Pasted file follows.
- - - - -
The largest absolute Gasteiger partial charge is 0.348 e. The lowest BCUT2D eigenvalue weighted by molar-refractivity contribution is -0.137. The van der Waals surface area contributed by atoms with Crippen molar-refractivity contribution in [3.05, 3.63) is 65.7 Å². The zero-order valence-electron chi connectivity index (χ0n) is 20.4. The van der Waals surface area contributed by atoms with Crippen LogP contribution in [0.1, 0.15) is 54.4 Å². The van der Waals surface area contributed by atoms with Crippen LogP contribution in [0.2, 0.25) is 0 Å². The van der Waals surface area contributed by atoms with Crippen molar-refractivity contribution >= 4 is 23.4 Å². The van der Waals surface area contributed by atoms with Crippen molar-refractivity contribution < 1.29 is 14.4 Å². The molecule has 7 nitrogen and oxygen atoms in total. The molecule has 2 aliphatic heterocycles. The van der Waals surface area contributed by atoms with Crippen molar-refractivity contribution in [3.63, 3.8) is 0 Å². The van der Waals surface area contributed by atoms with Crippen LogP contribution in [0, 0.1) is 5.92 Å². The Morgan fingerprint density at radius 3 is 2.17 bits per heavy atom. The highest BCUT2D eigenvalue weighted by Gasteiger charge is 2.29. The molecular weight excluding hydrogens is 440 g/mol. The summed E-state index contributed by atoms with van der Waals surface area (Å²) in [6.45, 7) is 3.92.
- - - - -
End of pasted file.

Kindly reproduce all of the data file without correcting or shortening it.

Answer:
The largest absolute Gasteiger partial charge is 0.348 e. The lowest BCUT2D eigenvalue weighted by molar-refractivity contribution is -0.137. The van der Waals surface area contributed by atoms with Crippen molar-refractivity contribution in [3.05, 3.63) is 65.7 Å². The zero-order valence-electron chi connectivity index (χ0n) is 20.4. The van der Waals surface area contributed by atoms with Crippen LogP contribution in [0.1, 0.15) is 54.4 Å². The van der Waals surface area contributed by atoms with Crippen LogP contribution in [0.2, 0.25) is 0 Å². The van der Waals surface area contributed by atoms with Crippen molar-refractivity contribution >= 4 is 23.4 Å². The van der Waals surface area contributed by atoms with Crippen molar-refractivity contribution < 1.29 is 14.4 Å². The molecule has 7 nitrogen and oxygen atoms in total. The molecule has 2 aliphatic heterocycles. The van der Waals surface area contributed by atoms with Crippen molar-refractivity contribution in [3.63, 3.8) is 0 Å². The van der Waals surface area contributed by atoms with Crippen LogP contribution in [0, 0.1) is 5.92 Å². The Morgan fingerprint density at radius 3 is 2.17 bits per heavy atom. The highest BCUT2D eigenvalue weighted by Gasteiger charge is 2.29. The molecular weight excluding hydrogens is 440 g/mol. The summed E-state index contributed by atoms with van der Waals surface area (Å²) in [6.45, 7) is 3.92.